Sterling expanded gains
Sterling increased gains across the board as expectations grew that lawmakers could vote against leaving the European Union in 16 days time without a deal.
Its gains were bolstered by a tweet from the BBC’s assistant political editor that he was hearing Attorney General Geoffrey Cox had further legal advice which might help Prime Minister Theresa May win over lawmakers to her Brexit deal.
The British currency turned wildly between $1.30 and $1.33 in chaotic trading in the last 48 hours, but found some support at the beginning of the London trading at about $1.3150.
Prime Minister Theresa May has strongly lost the vote on her Brexit withdrawal agreement late Tuesday and parliament will have a separate vote Wednesday whether the UK should leave the European Union on March 29 without a deal.
May has given the lawmakers in her party a free vote, and investors expect parliament to vote against a no-deal Brexit – which, according to most economists, will cause significant harm to the economy.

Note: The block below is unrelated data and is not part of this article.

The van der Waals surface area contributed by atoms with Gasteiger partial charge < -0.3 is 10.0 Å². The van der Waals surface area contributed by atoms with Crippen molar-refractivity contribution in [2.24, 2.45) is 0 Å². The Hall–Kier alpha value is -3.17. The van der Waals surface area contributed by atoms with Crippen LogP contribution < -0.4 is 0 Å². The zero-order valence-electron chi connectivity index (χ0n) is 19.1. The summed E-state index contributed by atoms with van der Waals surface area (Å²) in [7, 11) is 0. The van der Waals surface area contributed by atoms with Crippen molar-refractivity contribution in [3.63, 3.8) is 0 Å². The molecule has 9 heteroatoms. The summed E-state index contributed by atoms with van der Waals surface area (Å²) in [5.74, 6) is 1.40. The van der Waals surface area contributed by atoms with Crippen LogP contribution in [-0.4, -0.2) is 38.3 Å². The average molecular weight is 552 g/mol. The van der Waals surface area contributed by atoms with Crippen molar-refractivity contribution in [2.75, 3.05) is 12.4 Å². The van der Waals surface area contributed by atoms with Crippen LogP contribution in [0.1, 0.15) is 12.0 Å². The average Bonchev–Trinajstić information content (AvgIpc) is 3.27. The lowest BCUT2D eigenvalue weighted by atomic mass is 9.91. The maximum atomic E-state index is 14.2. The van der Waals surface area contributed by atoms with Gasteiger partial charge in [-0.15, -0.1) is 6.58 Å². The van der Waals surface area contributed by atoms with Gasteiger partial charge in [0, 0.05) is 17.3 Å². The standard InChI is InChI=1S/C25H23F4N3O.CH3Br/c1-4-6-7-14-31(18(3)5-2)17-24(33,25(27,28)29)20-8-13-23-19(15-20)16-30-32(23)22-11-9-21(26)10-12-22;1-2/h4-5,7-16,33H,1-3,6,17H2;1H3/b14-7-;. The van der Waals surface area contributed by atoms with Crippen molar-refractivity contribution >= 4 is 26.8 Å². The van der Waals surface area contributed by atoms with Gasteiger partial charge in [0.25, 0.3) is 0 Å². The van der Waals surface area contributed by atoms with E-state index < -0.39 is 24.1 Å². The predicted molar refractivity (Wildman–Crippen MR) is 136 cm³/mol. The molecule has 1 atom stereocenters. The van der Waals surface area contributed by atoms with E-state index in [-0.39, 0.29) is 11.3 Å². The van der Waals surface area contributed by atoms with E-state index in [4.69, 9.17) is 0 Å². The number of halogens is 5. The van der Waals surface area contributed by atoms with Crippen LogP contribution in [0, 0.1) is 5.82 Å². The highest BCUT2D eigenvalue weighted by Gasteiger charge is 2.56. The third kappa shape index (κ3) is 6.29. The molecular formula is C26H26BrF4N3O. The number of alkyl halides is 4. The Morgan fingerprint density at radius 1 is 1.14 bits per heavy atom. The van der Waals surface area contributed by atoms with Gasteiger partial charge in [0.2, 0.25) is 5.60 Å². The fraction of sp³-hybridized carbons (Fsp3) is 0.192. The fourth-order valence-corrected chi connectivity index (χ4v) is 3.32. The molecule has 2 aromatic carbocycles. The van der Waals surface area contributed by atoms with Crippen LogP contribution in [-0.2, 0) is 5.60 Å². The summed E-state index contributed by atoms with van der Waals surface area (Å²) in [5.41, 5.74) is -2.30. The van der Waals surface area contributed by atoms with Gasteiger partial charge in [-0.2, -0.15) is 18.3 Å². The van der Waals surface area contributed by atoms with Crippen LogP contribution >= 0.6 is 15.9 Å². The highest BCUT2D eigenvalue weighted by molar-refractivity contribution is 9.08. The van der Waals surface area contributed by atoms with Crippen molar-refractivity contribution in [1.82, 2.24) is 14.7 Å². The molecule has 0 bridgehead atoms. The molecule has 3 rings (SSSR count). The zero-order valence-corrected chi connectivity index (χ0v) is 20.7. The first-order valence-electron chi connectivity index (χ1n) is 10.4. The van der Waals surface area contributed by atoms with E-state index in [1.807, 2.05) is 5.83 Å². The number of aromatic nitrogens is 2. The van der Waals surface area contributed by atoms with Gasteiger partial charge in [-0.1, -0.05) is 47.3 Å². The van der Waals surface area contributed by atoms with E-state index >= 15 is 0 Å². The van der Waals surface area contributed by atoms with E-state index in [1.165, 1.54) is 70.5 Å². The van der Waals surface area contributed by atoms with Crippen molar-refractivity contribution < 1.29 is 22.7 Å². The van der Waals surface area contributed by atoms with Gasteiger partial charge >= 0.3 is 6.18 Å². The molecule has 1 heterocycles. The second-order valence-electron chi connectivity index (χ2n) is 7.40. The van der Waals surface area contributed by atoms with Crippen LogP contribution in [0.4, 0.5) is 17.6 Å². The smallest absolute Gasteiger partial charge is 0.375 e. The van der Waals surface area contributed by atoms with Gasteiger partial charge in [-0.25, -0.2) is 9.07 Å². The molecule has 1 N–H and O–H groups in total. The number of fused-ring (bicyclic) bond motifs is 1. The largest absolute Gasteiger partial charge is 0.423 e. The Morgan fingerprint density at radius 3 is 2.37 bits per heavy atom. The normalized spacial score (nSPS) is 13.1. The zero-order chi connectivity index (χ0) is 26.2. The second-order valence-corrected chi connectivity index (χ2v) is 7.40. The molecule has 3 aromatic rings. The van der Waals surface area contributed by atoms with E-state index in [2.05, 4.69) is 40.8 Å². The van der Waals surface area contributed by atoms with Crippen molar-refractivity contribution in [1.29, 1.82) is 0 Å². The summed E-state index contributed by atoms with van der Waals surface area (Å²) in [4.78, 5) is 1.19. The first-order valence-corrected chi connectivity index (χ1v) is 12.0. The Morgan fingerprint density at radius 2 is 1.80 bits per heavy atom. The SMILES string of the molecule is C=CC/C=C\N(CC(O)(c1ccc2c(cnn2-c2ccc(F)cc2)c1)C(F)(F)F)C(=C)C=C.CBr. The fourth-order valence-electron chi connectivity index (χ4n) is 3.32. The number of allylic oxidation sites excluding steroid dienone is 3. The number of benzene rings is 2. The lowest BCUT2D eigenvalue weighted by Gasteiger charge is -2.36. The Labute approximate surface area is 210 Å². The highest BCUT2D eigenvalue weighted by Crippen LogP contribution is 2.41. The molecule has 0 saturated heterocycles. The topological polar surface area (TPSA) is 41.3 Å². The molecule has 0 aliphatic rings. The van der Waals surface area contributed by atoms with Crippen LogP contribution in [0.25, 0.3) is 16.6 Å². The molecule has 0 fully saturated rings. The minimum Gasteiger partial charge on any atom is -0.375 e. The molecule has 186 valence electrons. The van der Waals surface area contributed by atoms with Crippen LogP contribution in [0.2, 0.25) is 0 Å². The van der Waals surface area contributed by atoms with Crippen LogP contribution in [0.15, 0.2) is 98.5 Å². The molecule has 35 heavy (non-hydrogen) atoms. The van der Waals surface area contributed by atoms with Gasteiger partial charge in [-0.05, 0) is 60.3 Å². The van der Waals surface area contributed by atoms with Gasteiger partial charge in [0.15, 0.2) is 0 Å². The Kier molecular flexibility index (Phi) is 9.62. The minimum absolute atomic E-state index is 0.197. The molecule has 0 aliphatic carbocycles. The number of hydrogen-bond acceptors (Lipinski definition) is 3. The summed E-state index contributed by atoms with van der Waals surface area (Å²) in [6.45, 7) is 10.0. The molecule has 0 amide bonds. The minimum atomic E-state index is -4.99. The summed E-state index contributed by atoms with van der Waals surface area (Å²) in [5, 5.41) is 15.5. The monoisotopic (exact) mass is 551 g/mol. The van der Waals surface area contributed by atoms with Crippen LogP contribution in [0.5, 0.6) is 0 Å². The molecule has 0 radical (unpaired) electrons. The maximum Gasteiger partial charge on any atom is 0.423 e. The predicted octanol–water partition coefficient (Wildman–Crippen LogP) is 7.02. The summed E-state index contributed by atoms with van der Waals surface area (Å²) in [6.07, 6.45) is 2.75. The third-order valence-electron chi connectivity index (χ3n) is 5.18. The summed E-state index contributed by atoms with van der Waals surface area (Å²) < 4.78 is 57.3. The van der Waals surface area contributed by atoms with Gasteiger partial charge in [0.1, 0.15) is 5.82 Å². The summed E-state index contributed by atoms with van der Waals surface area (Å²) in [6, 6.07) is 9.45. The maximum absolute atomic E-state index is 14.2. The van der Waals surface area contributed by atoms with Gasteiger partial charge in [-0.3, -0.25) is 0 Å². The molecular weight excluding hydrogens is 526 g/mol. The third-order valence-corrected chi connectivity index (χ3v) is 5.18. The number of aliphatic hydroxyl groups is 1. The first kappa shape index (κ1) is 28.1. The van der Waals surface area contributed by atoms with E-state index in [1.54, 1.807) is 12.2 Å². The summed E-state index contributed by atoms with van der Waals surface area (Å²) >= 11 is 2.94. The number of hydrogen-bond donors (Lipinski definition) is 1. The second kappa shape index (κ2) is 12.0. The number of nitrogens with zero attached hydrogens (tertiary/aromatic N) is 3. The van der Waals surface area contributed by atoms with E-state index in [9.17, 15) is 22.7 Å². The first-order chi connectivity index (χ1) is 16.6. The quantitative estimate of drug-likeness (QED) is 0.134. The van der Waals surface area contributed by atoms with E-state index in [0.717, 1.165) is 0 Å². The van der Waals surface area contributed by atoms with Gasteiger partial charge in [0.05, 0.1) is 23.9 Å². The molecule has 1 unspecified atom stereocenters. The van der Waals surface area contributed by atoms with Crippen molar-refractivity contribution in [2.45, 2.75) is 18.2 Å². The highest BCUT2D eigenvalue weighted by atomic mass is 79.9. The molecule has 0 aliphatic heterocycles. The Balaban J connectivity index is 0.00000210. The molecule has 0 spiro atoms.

“There should be an overwhelming parliamentary majority to prevent a no-deal exit on March 29, which should lend some support to the pound,” Morgan Stanley strategists said.
The pound rose 0.7% to the day’s high of $1.3163, putting the currency more than half way between this week’s lows of $1.2945 and its high of $1.3290.
The sterling was also stronger against the euro, reaching 85.86 pence, but was still below the 22-month high of 84,755 pence hit Monday, before the hopes for the May’s Brexit deal to pass were crushed.
Gauges of expected market volatility in the British currency showed some early signs of settlement after a brief spiking to their highest levels this year on Tuesday.
The one-month implied gauges of volatility remained around 11 vol and below a high of 13-vol reached on Tuesday.
The risk reversals on the pound, a ratio of puts to calls on the currency, is traded close to its lowest levels since December 2018 for a month, indicating that investors remain cautious about the prospect.
Despite the loss, some bank strategists expect an option of May’s deal to be passed by lawmakers.
“We think it will be the opportunity cost associated with rejecting the existing withdrawal agreement that begins to bind on the deal’s detractors,” Goldman Sachs strategists said in a note. They put the probability of a deal passing at 55 percent after a three-month extension.